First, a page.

The Big Picture: The Golden State Warriors are probably going to miss the playoffs, again, and there's no simple reason for why. On paper, it seems pretty obvious that Monta Ellis, Stephen Curry, and David Lee should be complemented by a defensively-oriented big (like Louis Amundson) and a defense-oriented wing. Unfortunately, Amundson can't get off the bench and they just don't have any defensive stoppers. As a result, they're 27th in DRtg, and with that defense, only elite offense could get them into the playoffs, when there's is merely solid.
Compare to the Bobcats, who have equally poor offense, and nearly equally solid defense. Where Gerald Wallace has "failed" to be the human tornado he was last season, David Lee has regressed a little. Where Boris Diaw is the team's unlikely leader in eFG%*, Vladimir Radmanovich leads the Warriors. Where Tyrus Thomas has contributed more than just about anyone expected, Dorell Wright has reinvented himself and is in the midst of a career year.
*Diaw leads if you exclude Derrick Brown, who's only played 419 minutes this year. Note that a huge percentage of Brown's attempts come at the rim and that if he played more Big rather than Wing, his rebounds would probably go up. He's played well this year and deserves to play more than Eduardo Najera.
The main difference, though, is that the Cats are finding ways to maximize their limited talent on hand, while the Warriors have an overabundance of useful and intriguing -- if not exceedingly attractive -- perimeter talent. Reggie Williams is, apparently, an atrocious defensive player, but the dude might be the third-best offensive player on the team, and he's kind of redundant behind Stephen Curry, Ellis, and Wright. Milwaukee probably wouldn't do it, because it would drain them of two good defenders and Scott Skiles might go on a rampage, and Memphis would probably think they could get more for O.J. Mayo, but I'll happily rosterbate three-way trades, like this one, that could help everyone involved**.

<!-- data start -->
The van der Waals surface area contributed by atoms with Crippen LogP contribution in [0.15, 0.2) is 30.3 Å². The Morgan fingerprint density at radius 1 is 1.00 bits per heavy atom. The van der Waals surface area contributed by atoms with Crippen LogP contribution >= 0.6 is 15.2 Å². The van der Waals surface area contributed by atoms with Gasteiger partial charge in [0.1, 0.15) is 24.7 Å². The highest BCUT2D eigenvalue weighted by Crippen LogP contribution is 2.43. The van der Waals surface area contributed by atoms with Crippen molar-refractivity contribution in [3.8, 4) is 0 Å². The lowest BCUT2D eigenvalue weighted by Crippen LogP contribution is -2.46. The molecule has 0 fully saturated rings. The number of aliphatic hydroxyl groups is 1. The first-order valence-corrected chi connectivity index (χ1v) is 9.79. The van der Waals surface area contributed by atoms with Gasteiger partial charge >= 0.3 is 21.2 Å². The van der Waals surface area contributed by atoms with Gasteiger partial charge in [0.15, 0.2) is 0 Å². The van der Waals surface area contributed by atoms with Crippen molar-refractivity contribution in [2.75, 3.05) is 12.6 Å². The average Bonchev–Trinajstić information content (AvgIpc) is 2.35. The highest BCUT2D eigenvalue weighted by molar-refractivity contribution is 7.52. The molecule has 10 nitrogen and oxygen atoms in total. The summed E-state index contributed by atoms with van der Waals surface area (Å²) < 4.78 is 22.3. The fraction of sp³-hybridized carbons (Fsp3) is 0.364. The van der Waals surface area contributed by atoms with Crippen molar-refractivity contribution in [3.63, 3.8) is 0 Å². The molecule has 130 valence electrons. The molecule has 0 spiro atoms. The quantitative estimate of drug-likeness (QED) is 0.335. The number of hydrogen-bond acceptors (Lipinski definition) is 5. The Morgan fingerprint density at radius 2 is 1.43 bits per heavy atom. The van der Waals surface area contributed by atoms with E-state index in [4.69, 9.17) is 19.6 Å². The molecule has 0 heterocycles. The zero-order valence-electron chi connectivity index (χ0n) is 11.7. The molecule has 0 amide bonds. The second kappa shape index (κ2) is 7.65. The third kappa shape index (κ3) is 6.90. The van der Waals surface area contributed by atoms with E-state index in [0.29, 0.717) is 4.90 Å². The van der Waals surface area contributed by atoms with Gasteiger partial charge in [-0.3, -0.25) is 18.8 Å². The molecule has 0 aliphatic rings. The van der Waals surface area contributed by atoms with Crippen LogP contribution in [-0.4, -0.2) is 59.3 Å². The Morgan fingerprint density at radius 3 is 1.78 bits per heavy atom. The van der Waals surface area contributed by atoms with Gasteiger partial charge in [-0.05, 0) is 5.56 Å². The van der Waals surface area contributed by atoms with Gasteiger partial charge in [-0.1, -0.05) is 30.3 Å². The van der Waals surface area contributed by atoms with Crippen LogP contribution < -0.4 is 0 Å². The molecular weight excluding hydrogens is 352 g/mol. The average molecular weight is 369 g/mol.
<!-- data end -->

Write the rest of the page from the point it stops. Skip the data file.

**I tried to get Mayo to the Bobcats by trading Stephen Jackson, but that'll be a tall task, unless someone caves mightily.
Musical Interlude: Jimmy Eat World -- "Lucky Denver Mint"
Key to Victory: Jax is the Bobcats' #1 matchup issue for most other teams. His sheer size and relatively good quickness allow him to cover guards while causing problems for those smaller guards trying to cover him, either in the post, where he can muscle them into the lane, or on the perimeter, where he can simply shoot over their outstretched hands. Ellis is hardly the biggest wing player in the league, though he's not exceptionally small. Either way, Jax has a major size advantage, and the game could hinge on how well those two players deal with each other.
Detail That May Interest .08% of You: Cats players, while they're in the Bay Area, really ought to take advantage of the uniquely excellent restaurant scene. My suggestions for unfussy top-flight food: Ton Kiang, in San Francisco's Richmond district, for dim sum... Delancey Street Restaurant for white-tablecloth Contemporary American, and that doubles as a charitable foundation... and Patio Espanol, for Spanish and Basque cuisine.